Ruth Langsford | TV host recalls workplace sexism in early career

TV host recalls workplace sexism in early career

TV show host Ruth Langsford recently opened up about her experience of workplace sexism when she started out in her career in regional TV – Hello Magazine reported.

Speaking about her career on Kate Thornton’s White Wine Question Time podcast, Langsford – who currently presents TV show This Morning with her husband Eamonn Holmes – recalled an incident where a male co-worker tried to grab her behind.

She recalled: "I remember years ago before I was on TV, when I was a transmission assistant, we had to take these big trays of tea around at the evenings for the VT and telecine engineers... it was all men.

"We had a little kitchenette and for some reason it was deemed to be my job (as a) woman.

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"I remember taking this tray round and a guy pinched my a***, and I literally put the tray down, I slapped his tea down, and said: 'If you ever touch me again, I'll break your [explicit] arm' and I marched out... It just came out."

At the time, she said she was concerned about losing her job or being reprimanded for standing up for herself.

Sexism in the workplace

Lexico describes sexism as prejudice, stereotyping or discrimination, commonly against women, on the basis of sex.

Sadly, a plethora of research has pointed towards the prevalence of workplace sexism.

For example, 2015 research from Peninsula found that more than three-quarters of women have been the victim of sexist jokes at work.

Elsewhere, the study found that more than half of men (63%) felt uncomfortable when female co-workers made unwanted remarks about their physical appearance.

Despite a large portion of employees not working from a physical office in light of the pandemic, research has suggested that sexism is still ‘rife’ while employees are working from home.

Sexism ‘rife’ while women work from home

In fact, research from employment law firm Slater and Gordon found that one in three women have been asked to look nicer and wear makeup during work calls.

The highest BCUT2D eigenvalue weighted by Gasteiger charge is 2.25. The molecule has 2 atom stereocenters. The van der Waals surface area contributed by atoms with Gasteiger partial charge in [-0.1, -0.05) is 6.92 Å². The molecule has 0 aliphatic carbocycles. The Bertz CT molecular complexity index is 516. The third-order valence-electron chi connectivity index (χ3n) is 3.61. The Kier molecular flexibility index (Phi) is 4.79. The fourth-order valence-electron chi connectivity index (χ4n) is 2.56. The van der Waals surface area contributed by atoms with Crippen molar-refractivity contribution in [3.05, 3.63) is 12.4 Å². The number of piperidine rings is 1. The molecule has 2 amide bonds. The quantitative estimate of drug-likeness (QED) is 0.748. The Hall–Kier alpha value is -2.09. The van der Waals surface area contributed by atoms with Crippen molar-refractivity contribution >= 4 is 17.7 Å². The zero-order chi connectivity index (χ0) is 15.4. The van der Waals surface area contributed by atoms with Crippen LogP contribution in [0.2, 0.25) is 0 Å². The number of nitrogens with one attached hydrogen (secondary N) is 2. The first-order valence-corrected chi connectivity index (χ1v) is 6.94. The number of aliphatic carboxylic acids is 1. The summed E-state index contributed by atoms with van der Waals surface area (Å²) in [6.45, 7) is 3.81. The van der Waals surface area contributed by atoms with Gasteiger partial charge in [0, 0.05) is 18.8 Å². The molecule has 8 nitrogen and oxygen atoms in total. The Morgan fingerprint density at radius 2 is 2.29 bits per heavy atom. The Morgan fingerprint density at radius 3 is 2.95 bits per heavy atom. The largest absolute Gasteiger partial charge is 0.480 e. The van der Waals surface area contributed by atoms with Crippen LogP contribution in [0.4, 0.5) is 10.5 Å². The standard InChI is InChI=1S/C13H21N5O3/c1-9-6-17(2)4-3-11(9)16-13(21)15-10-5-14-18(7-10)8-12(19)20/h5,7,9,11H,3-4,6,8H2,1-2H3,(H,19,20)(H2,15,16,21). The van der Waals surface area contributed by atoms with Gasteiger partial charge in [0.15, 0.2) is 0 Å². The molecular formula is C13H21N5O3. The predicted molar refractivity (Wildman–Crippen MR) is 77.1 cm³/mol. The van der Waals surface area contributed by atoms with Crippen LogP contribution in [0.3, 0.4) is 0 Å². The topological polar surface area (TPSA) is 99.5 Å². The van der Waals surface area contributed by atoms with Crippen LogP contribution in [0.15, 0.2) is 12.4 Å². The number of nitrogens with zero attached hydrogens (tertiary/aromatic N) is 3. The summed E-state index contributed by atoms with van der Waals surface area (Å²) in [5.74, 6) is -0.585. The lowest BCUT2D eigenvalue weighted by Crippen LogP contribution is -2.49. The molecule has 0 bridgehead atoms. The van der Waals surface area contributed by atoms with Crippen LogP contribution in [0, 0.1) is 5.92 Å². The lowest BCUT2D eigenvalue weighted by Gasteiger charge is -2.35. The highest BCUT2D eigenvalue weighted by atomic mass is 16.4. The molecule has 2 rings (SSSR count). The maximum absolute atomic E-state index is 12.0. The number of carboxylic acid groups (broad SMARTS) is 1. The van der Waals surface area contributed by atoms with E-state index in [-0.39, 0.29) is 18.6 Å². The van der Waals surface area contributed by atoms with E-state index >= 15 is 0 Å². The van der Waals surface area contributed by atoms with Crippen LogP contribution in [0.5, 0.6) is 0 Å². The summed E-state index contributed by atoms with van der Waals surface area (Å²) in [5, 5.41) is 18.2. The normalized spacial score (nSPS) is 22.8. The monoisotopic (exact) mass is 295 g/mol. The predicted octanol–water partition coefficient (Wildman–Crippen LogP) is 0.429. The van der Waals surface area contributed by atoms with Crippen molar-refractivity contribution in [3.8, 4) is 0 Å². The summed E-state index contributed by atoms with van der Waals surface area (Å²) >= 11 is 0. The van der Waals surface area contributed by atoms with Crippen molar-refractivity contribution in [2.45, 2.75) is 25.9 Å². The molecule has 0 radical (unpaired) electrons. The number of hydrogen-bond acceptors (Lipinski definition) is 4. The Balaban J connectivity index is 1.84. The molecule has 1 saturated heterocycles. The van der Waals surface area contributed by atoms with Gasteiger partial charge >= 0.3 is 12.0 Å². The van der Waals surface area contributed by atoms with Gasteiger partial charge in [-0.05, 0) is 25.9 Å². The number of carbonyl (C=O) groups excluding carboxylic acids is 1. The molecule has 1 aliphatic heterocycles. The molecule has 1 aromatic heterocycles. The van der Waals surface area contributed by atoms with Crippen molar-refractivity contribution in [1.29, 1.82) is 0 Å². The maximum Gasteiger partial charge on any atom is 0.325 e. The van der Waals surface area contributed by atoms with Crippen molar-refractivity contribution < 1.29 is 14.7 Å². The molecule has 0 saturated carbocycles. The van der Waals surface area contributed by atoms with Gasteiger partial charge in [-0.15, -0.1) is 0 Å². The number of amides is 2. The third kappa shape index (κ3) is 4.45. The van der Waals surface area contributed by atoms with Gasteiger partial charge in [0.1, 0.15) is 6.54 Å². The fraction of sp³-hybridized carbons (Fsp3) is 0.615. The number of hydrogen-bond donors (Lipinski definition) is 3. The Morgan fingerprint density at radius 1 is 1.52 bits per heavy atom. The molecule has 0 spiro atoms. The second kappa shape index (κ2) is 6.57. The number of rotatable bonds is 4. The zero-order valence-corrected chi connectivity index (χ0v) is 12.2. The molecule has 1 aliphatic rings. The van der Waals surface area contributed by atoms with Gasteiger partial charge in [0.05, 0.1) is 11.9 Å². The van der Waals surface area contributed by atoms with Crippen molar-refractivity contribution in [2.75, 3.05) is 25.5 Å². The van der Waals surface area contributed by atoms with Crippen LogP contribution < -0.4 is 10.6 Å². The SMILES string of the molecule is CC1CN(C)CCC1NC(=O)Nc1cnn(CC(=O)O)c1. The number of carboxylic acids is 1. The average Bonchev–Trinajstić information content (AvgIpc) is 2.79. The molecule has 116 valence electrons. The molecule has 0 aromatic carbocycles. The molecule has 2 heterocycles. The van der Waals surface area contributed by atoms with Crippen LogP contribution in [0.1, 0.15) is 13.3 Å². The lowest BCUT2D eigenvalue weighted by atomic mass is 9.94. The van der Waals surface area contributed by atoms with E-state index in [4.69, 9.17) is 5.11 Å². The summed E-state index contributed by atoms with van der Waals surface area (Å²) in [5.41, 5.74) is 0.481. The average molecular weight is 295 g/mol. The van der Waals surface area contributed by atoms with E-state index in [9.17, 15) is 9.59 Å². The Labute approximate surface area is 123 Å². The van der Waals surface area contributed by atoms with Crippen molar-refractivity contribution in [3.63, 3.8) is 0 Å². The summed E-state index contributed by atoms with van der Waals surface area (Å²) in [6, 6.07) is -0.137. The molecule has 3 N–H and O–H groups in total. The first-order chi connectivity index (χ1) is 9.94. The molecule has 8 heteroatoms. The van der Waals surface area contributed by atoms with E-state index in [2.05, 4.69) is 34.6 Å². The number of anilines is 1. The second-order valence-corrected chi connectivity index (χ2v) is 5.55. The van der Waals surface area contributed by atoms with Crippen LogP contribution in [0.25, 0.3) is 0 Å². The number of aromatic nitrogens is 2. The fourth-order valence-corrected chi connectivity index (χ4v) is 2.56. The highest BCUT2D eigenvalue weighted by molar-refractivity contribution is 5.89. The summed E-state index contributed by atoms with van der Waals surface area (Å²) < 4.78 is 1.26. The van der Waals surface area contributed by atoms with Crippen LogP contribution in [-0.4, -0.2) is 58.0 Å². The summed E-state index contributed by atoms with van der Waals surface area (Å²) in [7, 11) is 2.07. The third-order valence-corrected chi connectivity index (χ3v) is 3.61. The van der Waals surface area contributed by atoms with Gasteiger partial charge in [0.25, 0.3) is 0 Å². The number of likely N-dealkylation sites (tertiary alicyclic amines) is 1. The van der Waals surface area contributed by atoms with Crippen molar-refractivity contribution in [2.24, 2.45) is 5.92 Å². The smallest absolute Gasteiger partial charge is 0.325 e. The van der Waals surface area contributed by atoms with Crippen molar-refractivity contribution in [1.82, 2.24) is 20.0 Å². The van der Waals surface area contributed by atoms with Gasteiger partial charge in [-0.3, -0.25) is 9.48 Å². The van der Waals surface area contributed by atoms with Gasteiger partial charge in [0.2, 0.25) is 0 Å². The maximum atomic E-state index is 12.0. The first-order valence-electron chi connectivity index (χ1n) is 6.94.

The 2,000-people strong survey found that more than one in three women stated that they had experienced sexist comments and remarks from senior managers since the first lockdown period began.

Metro reported that some were asked to look more presentable as this would help with ‘winning business’ and that it is important to ‘look nicer for the team’.

While employees are working from home and inappropriate or unlawful behaviour is less visible, it can be difficult for HR to spot.

In a previous interview with HR Grapevine, Anita Rai, Partner at the law firm JMW Solicitors, explained that discriminatory behaviours and tendencies are still rife while women work from home.

“We know that sexism within some workplaces does still exist and it is disappointing that this has found its way into the sanctuary of women’s homes as well.

“It goes without saying that any comment which references or implies that anyone should dress “sexier” (regardless of whether it is to attract new business or look nicer for the team or to please clients) is unlawful and discriminatory, and if an employer is alerted to such remarks being made, it should immediately take action to stop it,” she concluded.

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Comments (2)

  • Sir
    Wed, 11 Nov 2020 1:38pm GMT
    Why stop at Ruth Langford in what sounds like the 70s ? - even further back there was a really nice woman who suffered terrible sexism..... Anne something..... ah, that's it...... Anne Boleyn. Such an unjust end.
    Maybe you could do an article on her awful treatment on another slow news day.
  • Sir
    Wed, 11 Nov 2020 1:33pm GMT
    What Lockdown has thrown into sharp relief is that what people wear simply doesn't matter.
    The myth that there should be "business wear" because otherwise people feel too casual about their work is exposed by the fact that most of us have discovered that we are all just as efficient WFH in whatever we choose for that day - be that casual, or PJs or our favourite onesie.
    For there to be any expectation that employees look like 'this' or dress like 'that' - whether they be male or female - is frankly bizarre. I prefer my anaesthetist or my accountant to know what they're doing rather than look nice in a tie or a dress, or anything else.

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